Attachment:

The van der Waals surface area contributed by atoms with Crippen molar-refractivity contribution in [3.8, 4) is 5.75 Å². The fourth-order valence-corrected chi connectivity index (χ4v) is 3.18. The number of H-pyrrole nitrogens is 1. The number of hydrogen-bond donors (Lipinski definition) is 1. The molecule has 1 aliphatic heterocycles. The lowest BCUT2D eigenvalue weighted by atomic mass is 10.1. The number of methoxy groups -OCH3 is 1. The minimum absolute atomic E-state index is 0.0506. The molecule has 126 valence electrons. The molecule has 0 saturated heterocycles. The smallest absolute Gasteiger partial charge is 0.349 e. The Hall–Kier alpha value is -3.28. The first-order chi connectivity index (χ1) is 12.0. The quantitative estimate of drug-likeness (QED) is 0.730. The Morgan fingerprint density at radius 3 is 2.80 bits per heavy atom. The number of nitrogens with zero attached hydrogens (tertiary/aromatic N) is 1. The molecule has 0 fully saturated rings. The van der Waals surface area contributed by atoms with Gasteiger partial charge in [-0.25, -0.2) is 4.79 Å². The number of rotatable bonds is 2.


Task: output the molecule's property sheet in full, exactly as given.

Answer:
The van der Waals surface area contributed by atoms with Crippen molar-refractivity contribution in [3.8, 4) is 5.75 Å². The fourth-order valence-corrected chi connectivity index (χ4v) is 3.18. The number of H-pyrrole nitrogens is 1. The number of hydrogen-bond donors (Lipinski definition) is 1. The molecule has 1 aliphatic heterocycles. The lowest BCUT2D eigenvalue weighted by atomic mass is 10.1. The number of methoxy groups -OCH3 is 1. The minimum absolute atomic E-state index is 0.0506. The molecule has 126 valence electrons. The molecule has 0 saturated heterocycles. The smallest absolute Gasteiger partial charge is 0.349 e. The Hall–Kier alpha value is -3.28. The first-order chi connectivity index (χ1) is 12.0. The quantitative estimate of drug-likeness (QED) is 0.730. The Morgan fingerprint density at radius 3 is 2.80 bits per heavy atom. The number of nitrogens with zero attached hydrogens (tertiary/aromatic N) is 1. The molecule has 0 fully saturated rings. The van der Waals surface area contributed by atoms with Gasteiger partial charge in [-0.25, -0.2) is 4.79 Å². The number of rotatable bonds is 2.